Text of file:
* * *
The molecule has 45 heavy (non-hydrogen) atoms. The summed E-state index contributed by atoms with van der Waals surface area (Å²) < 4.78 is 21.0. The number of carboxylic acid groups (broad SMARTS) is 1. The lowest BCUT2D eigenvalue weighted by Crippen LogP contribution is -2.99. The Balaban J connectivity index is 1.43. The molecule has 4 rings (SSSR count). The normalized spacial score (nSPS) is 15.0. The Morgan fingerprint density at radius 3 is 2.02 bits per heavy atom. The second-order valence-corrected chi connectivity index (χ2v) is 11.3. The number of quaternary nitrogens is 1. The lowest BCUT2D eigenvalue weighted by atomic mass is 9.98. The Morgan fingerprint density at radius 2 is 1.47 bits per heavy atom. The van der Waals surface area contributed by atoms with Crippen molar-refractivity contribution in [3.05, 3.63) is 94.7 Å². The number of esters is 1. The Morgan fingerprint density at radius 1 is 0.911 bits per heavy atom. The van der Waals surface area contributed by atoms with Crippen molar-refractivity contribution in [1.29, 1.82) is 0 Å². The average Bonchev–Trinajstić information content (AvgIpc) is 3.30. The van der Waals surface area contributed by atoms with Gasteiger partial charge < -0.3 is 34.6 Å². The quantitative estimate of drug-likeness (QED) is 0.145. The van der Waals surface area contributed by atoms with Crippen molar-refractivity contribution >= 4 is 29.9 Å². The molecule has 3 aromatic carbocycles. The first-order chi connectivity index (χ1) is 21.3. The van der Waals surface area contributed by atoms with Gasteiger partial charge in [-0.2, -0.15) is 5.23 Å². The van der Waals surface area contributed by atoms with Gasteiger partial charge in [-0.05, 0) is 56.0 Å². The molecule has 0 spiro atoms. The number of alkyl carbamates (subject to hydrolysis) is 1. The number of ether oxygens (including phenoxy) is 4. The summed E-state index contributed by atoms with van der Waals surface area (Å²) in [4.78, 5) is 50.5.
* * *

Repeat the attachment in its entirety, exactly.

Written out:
The molecule has 45 heavy (non-hydrogen) atoms. The summed E-state index contributed by atoms with van der Waals surface area (Å²) < 4.78 is 21.0. The number of carboxylic acid groups (broad SMARTS) is 1. The lowest BCUT2D eigenvalue weighted by Crippen LogP contribution is -2.99. The Balaban J connectivity index is 1.43. The molecule has 4 rings (SSSR count). The normalized spacial score (nSPS) is 15.0. The Morgan fingerprint density at radius 3 is 2.02 bits per heavy atom. The second-order valence-corrected chi connectivity index (χ2v) is 11.3. The number of quaternary nitrogens is 1. The lowest BCUT2D eigenvalue weighted by atomic mass is 9.98. The Morgan fingerprint density at radius 2 is 1.47 bits per heavy atom. The van der Waals surface area contributed by atoms with Crippen molar-refractivity contribution in [3.05, 3.63) is 94.7 Å². The number of esters is 1. The Morgan fingerprint density at radius 1 is 0.911 bits per heavy atom. The van der Waals surface area contributed by atoms with Crippen molar-refractivity contribution in [1.29, 1.82) is 0 Å². The average Bonchev–Trinajstić information content (AvgIpc) is 3.30. The van der Waals surface area contributed by atoms with Gasteiger partial charge < -0.3 is 34.6 Å². The quantitative estimate of drug-likeness (QED) is 0.145. The van der Waals surface area contributed by atoms with Crippen molar-refractivity contribution >= 4 is 29.9 Å². The molecule has 3 aromatic carbocycles. The first-order chi connectivity index (χ1) is 21.3. The van der Waals surface area contributed by atoms with Gasteiger partial charge in [-0.2, -0.15) is 5.23 Å². The van der Waals surface area contributed by atoms with Gasteiger partial charge in [-0.05, 0) is 56.0 Å². The molecule has 0 spiro atoms. The number of alkyl carbamates (subject to hydrolysis) is 1. The number of ether oxygens (including phenoxy) is 4. The summed E-state index contributed by atoms with van der Waals surface area (Å²) in [4.78, 5) is 50.5.